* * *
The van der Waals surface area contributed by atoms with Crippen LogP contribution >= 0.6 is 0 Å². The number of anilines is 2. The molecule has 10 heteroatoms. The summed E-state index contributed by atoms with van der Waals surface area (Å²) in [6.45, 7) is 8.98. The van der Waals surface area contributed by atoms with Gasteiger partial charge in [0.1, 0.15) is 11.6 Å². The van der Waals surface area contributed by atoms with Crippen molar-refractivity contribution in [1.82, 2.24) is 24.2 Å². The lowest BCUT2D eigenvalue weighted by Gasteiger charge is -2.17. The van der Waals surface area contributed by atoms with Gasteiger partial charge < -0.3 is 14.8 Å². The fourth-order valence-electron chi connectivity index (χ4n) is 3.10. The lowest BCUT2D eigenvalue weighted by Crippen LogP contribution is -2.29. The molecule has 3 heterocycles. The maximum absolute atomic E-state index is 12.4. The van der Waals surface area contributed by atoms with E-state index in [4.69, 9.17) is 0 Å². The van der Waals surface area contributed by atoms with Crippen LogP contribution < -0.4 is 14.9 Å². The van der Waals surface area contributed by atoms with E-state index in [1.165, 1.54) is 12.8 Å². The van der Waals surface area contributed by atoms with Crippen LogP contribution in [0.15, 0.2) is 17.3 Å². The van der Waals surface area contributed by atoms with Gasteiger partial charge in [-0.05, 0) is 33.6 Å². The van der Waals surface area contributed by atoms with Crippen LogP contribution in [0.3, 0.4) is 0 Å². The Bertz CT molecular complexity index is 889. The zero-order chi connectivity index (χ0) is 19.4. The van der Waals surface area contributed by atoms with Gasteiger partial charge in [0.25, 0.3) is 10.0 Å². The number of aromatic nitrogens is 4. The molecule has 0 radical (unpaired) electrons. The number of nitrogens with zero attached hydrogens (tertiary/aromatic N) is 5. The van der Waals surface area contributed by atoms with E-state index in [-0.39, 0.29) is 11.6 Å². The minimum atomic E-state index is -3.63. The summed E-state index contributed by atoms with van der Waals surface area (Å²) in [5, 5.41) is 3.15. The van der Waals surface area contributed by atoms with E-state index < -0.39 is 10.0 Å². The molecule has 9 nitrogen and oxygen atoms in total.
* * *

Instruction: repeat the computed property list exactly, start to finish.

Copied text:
The van der Waals surface area contributed by atoms with Crippen LogP contribution >= 0.6 is 0 Å². The number of anilines is 2. The molecule has 10 heteroatoms. The summed E-state index contributed by atoms with van der Waals surface area (Å²) in [6.45, 7) is 8.98. The van der Waals surface area contributed by atoms with Gasteiger partial charge in [0.1, 0.15) is 11.6 Å². The van der Waals surface area contributed by atoms with Crippen molar-refractivity contribution in [1.82, 2.24) is 24.2 Å². The lowest BCUT2D eigenvalue weighted by Gasteiger charge is -2.17. The van der Waals surface area contributed by atoms with Gasteiger partial charge < -0.3 is 14.8 Å². The fourth-order valence-electron chi connectivity index (χ4n) is 3.10. The lowest BCUT2D eigenvalue weighted by Crippen LogP contribution is -2.29. The molecule has 3 heterocycles. The maximum absolute atomic E-state index is 12.4. The van der Waals surface area contributed by atoms with E-state index in [4.69, 9.17) is 0 Å². The van der Waals surface area contributed by atoms with Crippen LogP contribution < -0.4 is 14.9 Å². The van der Waals surface area contributed by atoms with E-state index in [1.165, 1.54) is 12.8 Å². The van der Waals surface area contributed by atoms with Crippen LogP contribution in [0.15, 0.2) is 17.3 Å². The van der Waals surface area contributed by atoms with Gasteiger partial charge in [-0.05, 0) is 33.6 Å². The van der Waals surface area contributed by atoms with Crippen LogP contribution in [0.3, 0.4) is 0 Å². The Bertz CT molecular complexity index is 889. The zero-order chi connectivity index (χ0) is 19.4. The van der Waals surface area contributed by atoms with Gasteiger partial charge in [0.25, 0.3) is 10.0 Å². The number of aromatic nitrogens is 4. The molecule has 0 radical (unpaired) electrons. The number of nitrogens with zero attached hydrogens (tertiary/aromatic N) is 5. The van der Waals surface area contributed by atoms with E-state index in [-0.39, 0.29) is 11.6 Å². The minimum atomic E-state index is -3.63. The summed E-state index contributed by atoms with van der Waals surface area (Å²) in [5, 5.41) is 3.15. The van der Waals surface area contributed by atoms with E-state index < -0.39 is 10.0 Å². The molecule has 9 nitrogen and oxygen atoms in total.